Image credit: Flickr user Ashley Ringrose, creative commons

Paying bribes in Indonesia

Click the image at the end of the article to access the full report on the survey of business corruption

Corruption is a pervasive feature of Indonesia’s contemporary political economy. In-depth studies and cross-national surveys alike emphasise that illicit fees and bribery are widespread across the public and private sectors, and in the everyday lives of Indonesians. Transparency International’s Corruption Perceptions Index, which is based on the views of experts and business people, gave Indonesia a score of 40 out of a possible 100 in 2019, where 100 is very clean. This moved Indonesia up to the 85th position in the world in 2019, an improvement on recent years—in 2014 Indonesia was ranked 107th.

On other sorts of measures, however, it’s clear that corruption remains an ongoing impediment to governance and investment. In the 2017 World Economic Forum’s Executive Opinion Survey, for example, companies reported corruption to be the most significant challenge for their operations in Indonesia. Yet in the World Bank’s 2015 Enterprise survey (which draws on a larger sample but with a more limited sectoral reach) just 13% of business people stated that corruption was a major constraint on their firm’s operations. Such wide-ranging assessments underscore the challenge of measuring corruption, but also suggest that companies in Indonesia experience corrupt exchanges in very different ways.

Our new report Paying Bribes in Indonesia contributes to efforts to better understand the nature of corruption in contemporary Indonesia. It looks specifically at how businesses experience bribery and extortion, and how those experiences differ depending on the sector, firm type, and on the different actors with whom firms interact. To do so, we conducted a survey of Indonesian business elites.

Click on image for the full report

Sectors matter

In collaboration with the Indonesian Survey Institute (Lembaga Survei Indonesia, LSI), we administered a face-to-face survey of 672 business representatives between July 2019 and February 2020. The sample frame was designed to reflect the structure of the Indonesian economy in terms of sectoral contributions, the geographic spread of economic activity, and the size of the firms operating in each sector. We offer a brief glimpse at the findings here, but further detail, analysis and discussion of anti-corruption reforms, can be found in our full report.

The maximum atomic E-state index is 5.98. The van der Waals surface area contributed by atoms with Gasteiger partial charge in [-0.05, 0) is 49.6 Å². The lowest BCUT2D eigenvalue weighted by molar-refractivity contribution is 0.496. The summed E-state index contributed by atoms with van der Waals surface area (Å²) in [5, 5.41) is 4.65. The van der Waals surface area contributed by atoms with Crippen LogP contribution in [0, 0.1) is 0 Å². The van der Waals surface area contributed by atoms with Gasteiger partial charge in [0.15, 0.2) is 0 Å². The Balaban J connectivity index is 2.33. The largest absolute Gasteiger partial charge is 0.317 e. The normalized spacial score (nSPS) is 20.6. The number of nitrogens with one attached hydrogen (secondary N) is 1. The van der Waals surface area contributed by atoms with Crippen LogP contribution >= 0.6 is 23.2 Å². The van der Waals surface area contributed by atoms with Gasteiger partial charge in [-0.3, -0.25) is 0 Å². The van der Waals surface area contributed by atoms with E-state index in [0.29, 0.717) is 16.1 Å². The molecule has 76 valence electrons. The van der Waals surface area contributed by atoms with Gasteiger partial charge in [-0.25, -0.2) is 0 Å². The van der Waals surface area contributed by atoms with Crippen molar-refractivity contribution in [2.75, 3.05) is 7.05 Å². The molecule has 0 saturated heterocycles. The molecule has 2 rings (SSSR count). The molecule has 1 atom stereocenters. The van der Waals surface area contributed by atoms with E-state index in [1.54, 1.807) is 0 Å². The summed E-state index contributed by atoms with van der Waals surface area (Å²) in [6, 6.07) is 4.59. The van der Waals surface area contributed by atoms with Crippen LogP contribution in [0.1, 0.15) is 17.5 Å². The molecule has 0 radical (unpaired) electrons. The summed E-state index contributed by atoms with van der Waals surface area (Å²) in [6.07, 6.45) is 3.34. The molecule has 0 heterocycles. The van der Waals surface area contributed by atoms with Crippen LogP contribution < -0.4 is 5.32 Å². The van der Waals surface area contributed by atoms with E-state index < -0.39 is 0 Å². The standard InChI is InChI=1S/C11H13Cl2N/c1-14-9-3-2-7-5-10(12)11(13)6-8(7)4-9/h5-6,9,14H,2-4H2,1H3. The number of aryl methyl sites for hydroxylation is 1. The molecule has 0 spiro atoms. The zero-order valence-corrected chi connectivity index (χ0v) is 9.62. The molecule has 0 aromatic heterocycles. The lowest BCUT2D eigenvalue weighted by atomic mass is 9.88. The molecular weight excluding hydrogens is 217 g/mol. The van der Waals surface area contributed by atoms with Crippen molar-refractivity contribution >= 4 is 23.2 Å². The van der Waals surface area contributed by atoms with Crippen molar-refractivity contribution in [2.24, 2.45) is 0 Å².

We first examined firms’ experience of corruption, and their perception of the prevalence of corruption in their sector. We asked respondents (1) how frequently their firm has been asked to pay illicit fees or bribes (2) how frequently they have paid illicit fees or bribes and (3) how common it is for firms in their sector to pay illicit fees or bribes. Overall, some 33.2% of firms report that they have been asked to pay fees outside the official requirements (i.e. extortion, facilitation, or security money). 30.6% report having paid such fees, while 35.7% believe such illicit fees are commonly paid by businesses in their sector. These figures are marginally higher than results reported in the World Bank’s Enterprise Survey from 2015, where 30% of Indonesian firms (in the manufacturing, service and retail sectors) stated they had experienced at least one bribe payment request.

But responses vary significantly by industry. The highest proportions of firms reporting being extorted, paying bribes and believing the practice is common in their sector (columns 1 to 3) are found in the extractive industries (47.9, 42.7, 53.1%) and in construction (49.5, 44.2 and 51.6%), while the lowest proportion of firms is in the financial sector (17.0, 16.0 and 22.3%). It is worth noting that in most cases (trade and logistics being the exceptions), the perceived incidence of corruption is higher than the reported experience of corruption.

We also asked respondents whether firms in their sector ever manipulate financial reports (column 5). Very few companies responded that such practices were commonplace (9.8% overall, with a non-response rate of 4.0%). Again, however, variation across sectors is revealing. Responses ranged from highs of 16.8% in the construction sector and 15.6% in the extractive sector, to a low of 2.1% in the financial sector.

Explaining sectoral differences—hiding profits